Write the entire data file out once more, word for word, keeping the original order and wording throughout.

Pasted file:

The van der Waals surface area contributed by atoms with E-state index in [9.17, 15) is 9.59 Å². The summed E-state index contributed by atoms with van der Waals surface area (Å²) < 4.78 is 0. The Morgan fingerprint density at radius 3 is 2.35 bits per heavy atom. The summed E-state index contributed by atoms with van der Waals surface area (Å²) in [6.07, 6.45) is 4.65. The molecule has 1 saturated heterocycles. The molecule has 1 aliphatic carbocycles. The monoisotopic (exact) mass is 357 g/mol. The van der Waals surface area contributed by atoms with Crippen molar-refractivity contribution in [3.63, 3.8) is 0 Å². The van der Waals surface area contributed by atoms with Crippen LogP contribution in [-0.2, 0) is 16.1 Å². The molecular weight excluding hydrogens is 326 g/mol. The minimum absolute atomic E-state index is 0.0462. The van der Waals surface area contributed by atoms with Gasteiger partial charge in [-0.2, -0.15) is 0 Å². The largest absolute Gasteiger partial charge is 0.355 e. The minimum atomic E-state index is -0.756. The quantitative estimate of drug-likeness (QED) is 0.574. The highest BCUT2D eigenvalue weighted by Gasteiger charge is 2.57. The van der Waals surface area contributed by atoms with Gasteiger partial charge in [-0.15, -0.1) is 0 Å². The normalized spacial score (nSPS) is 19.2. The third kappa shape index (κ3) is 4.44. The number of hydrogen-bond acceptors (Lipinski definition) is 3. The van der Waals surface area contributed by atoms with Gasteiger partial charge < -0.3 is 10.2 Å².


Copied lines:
The van der Waals surface area contributed by atoms with E-state index in [9.17, 15) is 9.59 Å². The summed E-state index contributed by atoms with van der Waals surface area (Å²) < 4.78 is 0. The Morgan fingerprint density at radius 3 is 2.35 bits per heavy atom. The summed E-state index contributed by atoms with van der Waals surface area (Å²) in [6.07, 6.45) is 4.65. The molecule has 1 saturated heterocycles. The molecule has 1 aliphatic carbocycles. The monoisotopic (exact) mass is 357 g/mol. The van der Waals surface area contributed by atoms with Crippen molar-refractivity contribution in [3.63, 3.8) is 0 Å². The van der Waals surface area contributed by atoms with Crippen LogP contribution in [-0.2, 0) is 16.1 Å². The molecular weight excluding hydrogens is 326 g/mol. The minimum absolute atomic E-state index is 0.0462. The van der Waals surface area contributed by atoms with Gasteiger partial charge in [-0.2, -0.15) is 0 Å². The largest absolute Gasteiger partial charge is 0.355 e. The minimum atomic E-state index is -0.756. The quantitative estimate of drug-likeness (QED) is 0.574. The highest BCUT2D eigenvalue weighted by Gasteiger charge is 2.57. The van der Waals surface area contributed by atoms with Gasteiger partial charge in [-0.15, -0.1) is 0 Å². The normalized spacial score (nSPS) is 19.2. The third kappa shape index (κ3) is 4.44. The number of hydrogen-bond acceptors (Lipinski definition) is 3. The van der Waals surface area contributed by atoms with Gasteiger partial charge < -0.3 is 10.2 Å².